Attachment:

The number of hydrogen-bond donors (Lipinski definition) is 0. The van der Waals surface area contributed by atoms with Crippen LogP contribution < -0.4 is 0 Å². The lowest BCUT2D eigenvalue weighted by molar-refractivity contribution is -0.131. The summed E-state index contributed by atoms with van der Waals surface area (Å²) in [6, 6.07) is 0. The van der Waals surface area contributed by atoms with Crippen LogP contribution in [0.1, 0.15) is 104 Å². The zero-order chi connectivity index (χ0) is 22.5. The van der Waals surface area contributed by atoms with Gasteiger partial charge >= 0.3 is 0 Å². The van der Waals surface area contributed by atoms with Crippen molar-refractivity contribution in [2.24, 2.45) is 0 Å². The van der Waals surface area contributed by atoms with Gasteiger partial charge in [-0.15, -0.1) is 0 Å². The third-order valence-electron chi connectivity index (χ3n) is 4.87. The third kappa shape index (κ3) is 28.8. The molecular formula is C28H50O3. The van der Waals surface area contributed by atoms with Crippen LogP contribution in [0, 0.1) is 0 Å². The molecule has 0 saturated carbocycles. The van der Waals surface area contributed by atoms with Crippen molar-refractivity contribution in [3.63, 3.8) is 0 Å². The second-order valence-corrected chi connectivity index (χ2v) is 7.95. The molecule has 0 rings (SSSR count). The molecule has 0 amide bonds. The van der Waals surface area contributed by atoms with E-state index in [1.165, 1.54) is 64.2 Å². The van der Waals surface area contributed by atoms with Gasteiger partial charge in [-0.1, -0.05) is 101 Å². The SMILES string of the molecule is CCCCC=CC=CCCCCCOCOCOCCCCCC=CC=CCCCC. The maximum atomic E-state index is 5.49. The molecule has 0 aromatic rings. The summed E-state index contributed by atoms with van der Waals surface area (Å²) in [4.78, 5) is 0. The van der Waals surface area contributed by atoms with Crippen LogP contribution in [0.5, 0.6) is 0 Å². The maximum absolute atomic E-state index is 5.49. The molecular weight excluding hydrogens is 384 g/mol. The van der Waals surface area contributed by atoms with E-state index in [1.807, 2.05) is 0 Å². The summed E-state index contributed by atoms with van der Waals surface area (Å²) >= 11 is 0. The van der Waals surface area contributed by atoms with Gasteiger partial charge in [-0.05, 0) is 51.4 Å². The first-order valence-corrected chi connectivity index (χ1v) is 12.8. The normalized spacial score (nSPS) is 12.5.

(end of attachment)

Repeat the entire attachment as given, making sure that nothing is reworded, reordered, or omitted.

The number of hydrogen-bond donors (Lipinski definition) is 0. The van der Waals surface area contributed by atoms with Crippen LogP contribution < -0.4 is 0 Å². The lowest BCUT2D eigenvalue weighted by molar-refractivity contribution is -0.131. The summed E-state index contributed by atoms with van der Waals surface area (Å²) in [6, 6.07) is 0. The van der Waals surface area contributed by atoms with Crippen LogP contribution in [0.1, 0.15) is 104 Å². The zero-order chi connectivity index (χ0) is 22.5. The van der Waals surface area contributed by atoms with Gasteiger partial charge >= 0.3 is 0 Å². The van der Waals surface area contributed by atoms with Crippen molar-refractivity contribution in [2.24, 2.45) is 0 Å². The van der Waals surface area contributed by atoms with Gasteiger partial charge in [-0.15, -0.1) is 0 Å². The third-order valence-electron chi connectivity index (χ3n) is 4.87. The third kappa shape index (κ3) is 28.8. The molecular formula is C28H50O3. The van der Waals surface area contributed by atoms with Crippen LogP contribution in [0, 0.1) is 0 Å². The molecule has 0 saturated carbocycles. The van der Waals surface area contributed by atoms with Crippen molar-refractivity contribution in [3.63, 3.8) is 0 Å². The second-order valence-corrected chi connectivity index (χ2v) is 7.95. The molecule has 0 rings (SSSR count). The molecule has 0 amide bonds. The van der Waals surface area contributed by atoms with E-state index in [1.165, 1.54) is 64.2 Å². The van der Waals surface area contributed by atoms with Gasteiger partial charge in [-0.1, -0.05) is 101 Å². The SMILES string of the molecule is CCCCC=CC=CCCCCCOCOCOCCCCCC=CC=CCCCC. The maximum atomic E-state index is 5.49. The molecule has 0 aromatic rings. The summed E-state index contributed by atoms with van der Waals surface area (Å²) in [4.78, 5) is 0. The van der Waals surface area contributed by atoms with Crippen LogP contribution in [0.5, 0.6) is 0 Å². The maximum absolute atomic E-state index is 5.49. The molecular weight excluding hydrogens is 384 g/mol. The van der Waals surface area contributed by atoms with E-state index in [1.807, 2.05) is 0 Å². The summed E-state index contributed by atoms with van der Waals surface area (Å²) >= 11 is 0. The van der Waals surface area contributed by atoms with Gasteiger partial charge in [-0.05, 0) is 51.4 Å². The first-order valence-corrected chi connectivity index (χ1v) is 12.8. The normalized spacial score (nSPS) is 12.5.